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Asia’s export stumble

Asian Economics Quarterly.

Some might wish to dwell on the bumps and bruises. But for all the knocks Asia’s economies received over recent quarters, the region has displayed remarkable resilience. Its stamina, however, is bound to get tested even more.

Exports, a key fuel for growth over the past couple of years, may finally buckle as pandemic-related goods demand fades and the global economy slows. And even if local demand and investment in most markets continue to expand at a decent enough clip, soaring living costs and tightening financial conditions are set to take a sizeable bite out of growth.

For central bankers, therefore, the path ahead is becoming harder and harder to discern. Lingering price pressures, and the slide in exchange rates, point to a further tightening in policy, but mounting risks to growth will require careful calibration.

And yet, and yet, our forecasts once more underline the region’s resilience. For all the headwinds, HSBC still expects GDP growth in Asia ex Japan of 3.9 per cent this year and 4.5 per cent in 2023. Nowhere near, of course, its pre-pandemic average (5.7 per cent), but respectable in the current circumstances nonetheless.

Mainland China is key

Much hinges on mainland China. Though growth has got pummelled so far this year, the bottom has now likely passed – even if the recovery will prove more gradual than in previous cycles. The property sector, to be sure, will likely remain under pressure, but its impact on growth should weaken over time. Stimulus measures, particularly for infrastructure, should also gain more traction, helping to stabilise construction more broadly. And even if virus control measures will likely persist well into next year, consumption should gradually recover as the prospect of ‘reopening’ looms.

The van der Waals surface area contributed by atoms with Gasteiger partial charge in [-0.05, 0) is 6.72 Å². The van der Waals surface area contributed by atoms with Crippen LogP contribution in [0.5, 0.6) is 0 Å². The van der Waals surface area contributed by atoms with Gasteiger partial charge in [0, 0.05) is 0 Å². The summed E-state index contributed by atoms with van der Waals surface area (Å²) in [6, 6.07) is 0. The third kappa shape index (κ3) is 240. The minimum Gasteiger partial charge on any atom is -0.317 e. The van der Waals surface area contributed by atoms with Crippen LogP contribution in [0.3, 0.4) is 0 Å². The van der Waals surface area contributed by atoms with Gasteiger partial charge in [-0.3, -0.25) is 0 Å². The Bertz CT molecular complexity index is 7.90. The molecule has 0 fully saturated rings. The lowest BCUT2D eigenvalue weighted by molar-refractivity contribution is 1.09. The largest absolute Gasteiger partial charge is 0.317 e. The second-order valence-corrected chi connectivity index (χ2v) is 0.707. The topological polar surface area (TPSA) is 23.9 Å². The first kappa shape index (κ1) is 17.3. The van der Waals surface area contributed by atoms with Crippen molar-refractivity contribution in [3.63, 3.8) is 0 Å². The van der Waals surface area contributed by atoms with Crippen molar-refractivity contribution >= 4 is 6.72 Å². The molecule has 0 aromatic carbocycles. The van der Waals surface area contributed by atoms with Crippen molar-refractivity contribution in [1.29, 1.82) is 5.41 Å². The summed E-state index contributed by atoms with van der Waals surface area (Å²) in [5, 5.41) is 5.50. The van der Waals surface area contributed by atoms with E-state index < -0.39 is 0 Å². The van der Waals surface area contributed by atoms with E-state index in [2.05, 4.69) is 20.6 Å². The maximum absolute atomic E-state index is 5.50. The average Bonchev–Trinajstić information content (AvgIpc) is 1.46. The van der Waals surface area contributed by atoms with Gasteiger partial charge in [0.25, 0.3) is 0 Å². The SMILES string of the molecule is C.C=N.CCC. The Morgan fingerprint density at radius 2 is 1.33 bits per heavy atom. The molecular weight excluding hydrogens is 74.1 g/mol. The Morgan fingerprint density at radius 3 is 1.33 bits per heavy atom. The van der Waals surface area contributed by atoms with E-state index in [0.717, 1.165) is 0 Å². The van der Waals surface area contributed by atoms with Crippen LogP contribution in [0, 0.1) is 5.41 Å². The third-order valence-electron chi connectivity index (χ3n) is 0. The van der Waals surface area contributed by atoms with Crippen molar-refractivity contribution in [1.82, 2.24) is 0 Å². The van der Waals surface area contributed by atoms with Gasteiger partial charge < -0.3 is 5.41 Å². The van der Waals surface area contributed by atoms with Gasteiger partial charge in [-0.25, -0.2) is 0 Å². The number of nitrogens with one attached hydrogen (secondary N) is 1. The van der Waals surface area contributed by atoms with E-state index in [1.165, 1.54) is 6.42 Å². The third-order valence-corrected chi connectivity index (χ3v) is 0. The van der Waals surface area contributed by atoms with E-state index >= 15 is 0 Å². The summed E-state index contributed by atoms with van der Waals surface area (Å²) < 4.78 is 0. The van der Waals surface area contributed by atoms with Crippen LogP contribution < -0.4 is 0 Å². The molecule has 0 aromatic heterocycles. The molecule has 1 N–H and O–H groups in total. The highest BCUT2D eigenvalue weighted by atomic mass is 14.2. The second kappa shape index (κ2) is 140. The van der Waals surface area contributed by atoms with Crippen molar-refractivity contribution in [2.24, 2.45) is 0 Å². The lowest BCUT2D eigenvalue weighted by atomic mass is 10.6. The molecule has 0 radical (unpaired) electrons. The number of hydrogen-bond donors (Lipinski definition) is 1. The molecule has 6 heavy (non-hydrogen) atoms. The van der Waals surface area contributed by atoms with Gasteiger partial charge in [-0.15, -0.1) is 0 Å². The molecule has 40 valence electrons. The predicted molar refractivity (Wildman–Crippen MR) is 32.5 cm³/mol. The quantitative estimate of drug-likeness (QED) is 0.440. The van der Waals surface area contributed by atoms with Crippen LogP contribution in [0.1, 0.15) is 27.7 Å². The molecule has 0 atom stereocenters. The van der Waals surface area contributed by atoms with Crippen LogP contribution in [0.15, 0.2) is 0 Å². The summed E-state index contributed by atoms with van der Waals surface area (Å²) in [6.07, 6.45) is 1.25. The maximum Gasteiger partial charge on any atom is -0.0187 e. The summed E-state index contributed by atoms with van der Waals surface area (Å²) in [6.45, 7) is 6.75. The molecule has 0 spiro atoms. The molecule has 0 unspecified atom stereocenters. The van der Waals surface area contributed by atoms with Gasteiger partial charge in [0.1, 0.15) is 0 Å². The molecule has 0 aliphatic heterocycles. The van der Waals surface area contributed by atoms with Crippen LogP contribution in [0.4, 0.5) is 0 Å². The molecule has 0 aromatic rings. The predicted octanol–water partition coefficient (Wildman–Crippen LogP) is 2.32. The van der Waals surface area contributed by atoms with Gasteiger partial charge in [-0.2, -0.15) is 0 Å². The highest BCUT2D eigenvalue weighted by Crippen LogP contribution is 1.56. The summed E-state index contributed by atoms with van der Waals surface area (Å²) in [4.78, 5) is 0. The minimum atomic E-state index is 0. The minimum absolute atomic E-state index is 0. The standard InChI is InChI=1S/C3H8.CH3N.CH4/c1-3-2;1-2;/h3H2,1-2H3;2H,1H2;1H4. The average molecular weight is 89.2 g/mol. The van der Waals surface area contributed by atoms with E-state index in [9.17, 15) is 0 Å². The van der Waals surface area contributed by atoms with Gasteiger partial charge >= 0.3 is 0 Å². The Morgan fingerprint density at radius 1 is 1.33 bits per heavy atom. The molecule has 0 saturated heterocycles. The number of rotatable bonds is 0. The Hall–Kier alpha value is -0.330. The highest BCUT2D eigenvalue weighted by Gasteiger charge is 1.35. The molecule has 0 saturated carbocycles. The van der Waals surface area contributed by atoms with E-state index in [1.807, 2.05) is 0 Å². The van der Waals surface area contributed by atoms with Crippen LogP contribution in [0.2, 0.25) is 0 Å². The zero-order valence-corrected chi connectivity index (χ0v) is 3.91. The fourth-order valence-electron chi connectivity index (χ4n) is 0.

We see mainland China growth reaching 5.2 per cent in 2023, though structural headwinds could pull this back towards to 4.8 per cent the following year – a still solid, if not extraordinary, growth rate for the world’s second largest economy. Taiwan’s economy, meanwhile, should feel the pinch of a rapidly cooling tech cycle, while Hong Kong is counting on reopening to lift growth after a tough 2022.

Forecast 2023 GDP growth, Asia ex Japan
Asia’s Export Stumble, HSBC Global Research, September 2022
Forecast 2023 GDP growth, mainland China
Asia’s Export Stumble, HSBC Global Research, September 2022

Elsewhere, Japan could lose further steam, especially as the trade cycle turns. ‘Reopening’ may still have some runway left, it is true, but not sufficiently for a lasting take-off. Korea, too, will feel the chill from cooling exports, while rising interest rates are also starting to bite into the local recovery.

In Australia, growth may still look punchy this year, with booming commodity exports adding to the local lift from ‘reopening’. But, as elsewhere, rising living costs and monetary tightening, plus a wobbly housing market, are bound to sharply curtail growth over the coming year. Property also looks a little shakier across in New Zealand, where growth is similarly decelerating.

India, despite the shock of higher energy prices earlier this year, and still stubborn price pressures, is proving remarkably resilient. Still, growth is set to weaken in 2023, as the tailwinds from ‘reopening’ are starting to fade. Sri Lanka has long endured its travails, but with IMF support beckoning, improvement should soon set in. Bangladesh, rattled by soaring global commodity prices, should continue to prove its resilience through it all.

Indonesia is still riding the commodity boom, although challenges may start to build over the coming year, amid rising prices locally and a sliding current account position externally. Like in Malaysia, growth may start to pull back as the export boom fizzles, even if less so than elsewhere. Thailand, by contrast, will count on tourists to see it through the region’s export stumble, possibly delivering a pick-up in growth in 2023.

The Philippines should cool over the coming months, constrained by large deficits internally and externally where adjustment is needed. Singapore, too, should see growth decelerate as fizzling trade takes its toll, even if services stay robust. Vietnam’s growth should also fall back in 2023, but it looks to remain among the fastest in Asia.

First published 29th September 2022.

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